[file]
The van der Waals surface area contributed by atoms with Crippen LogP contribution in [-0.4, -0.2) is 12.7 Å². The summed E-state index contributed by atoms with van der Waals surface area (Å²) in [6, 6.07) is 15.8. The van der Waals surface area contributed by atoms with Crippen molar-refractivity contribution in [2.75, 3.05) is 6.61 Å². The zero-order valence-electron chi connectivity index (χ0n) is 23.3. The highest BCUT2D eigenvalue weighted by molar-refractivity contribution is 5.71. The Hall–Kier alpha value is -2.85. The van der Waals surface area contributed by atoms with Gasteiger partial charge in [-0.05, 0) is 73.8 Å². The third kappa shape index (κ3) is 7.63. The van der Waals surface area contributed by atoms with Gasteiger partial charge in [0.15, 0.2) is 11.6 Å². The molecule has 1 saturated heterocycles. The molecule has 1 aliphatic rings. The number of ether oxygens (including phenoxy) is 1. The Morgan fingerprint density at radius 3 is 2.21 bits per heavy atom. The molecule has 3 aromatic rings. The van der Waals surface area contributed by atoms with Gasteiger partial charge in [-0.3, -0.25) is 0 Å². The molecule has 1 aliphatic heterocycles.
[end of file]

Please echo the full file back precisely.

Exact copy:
The van der Waals surface area contributed by atoms with Crippen LogP contribution in [-0.4, -0.2) is 12.7 Å². The summed E-state index contributed by atoms with van der Waals surface area (Å²) in [6, 6.07) is 15.8. The van der Waals surface area contributed by atoms with Crippen molar-refractivity contribution in [2.75, 3.05) is 6.61 Å². The zero-order valence-electron chi connectivity index (χ0n) is 23.3. The highest BCUT2D eigenvalue weighted by molar-refractivity contribution is 5.71. The Hall–Kier alpha value is -2.85. The van der Waals surface area contributed by atoms with Gasteiger partial charge in [-0.05, 0) is 73.8 Å². The third kappa shape index (κ3) is 7.63. The van der Waals surface area contributed by atoms with Gasteiger partial charge in [0.15, 0.2) is 11.6 Å². The molecule has 1 saturated heterocycles. The molecule has 1 aliphatic rings. The number of ether oxygens (including phenoxy) is 1. The Morgan fingerprint density at radius 3 is 2.21 bits per heavy atom. The molecule has 3 aromatic rings. The van der Waals surface area contributed by atoms with Gasteiger partial charge in [-0.3, -0.25) is 0 Å². The molecule has 1 aliphatic heterocycles.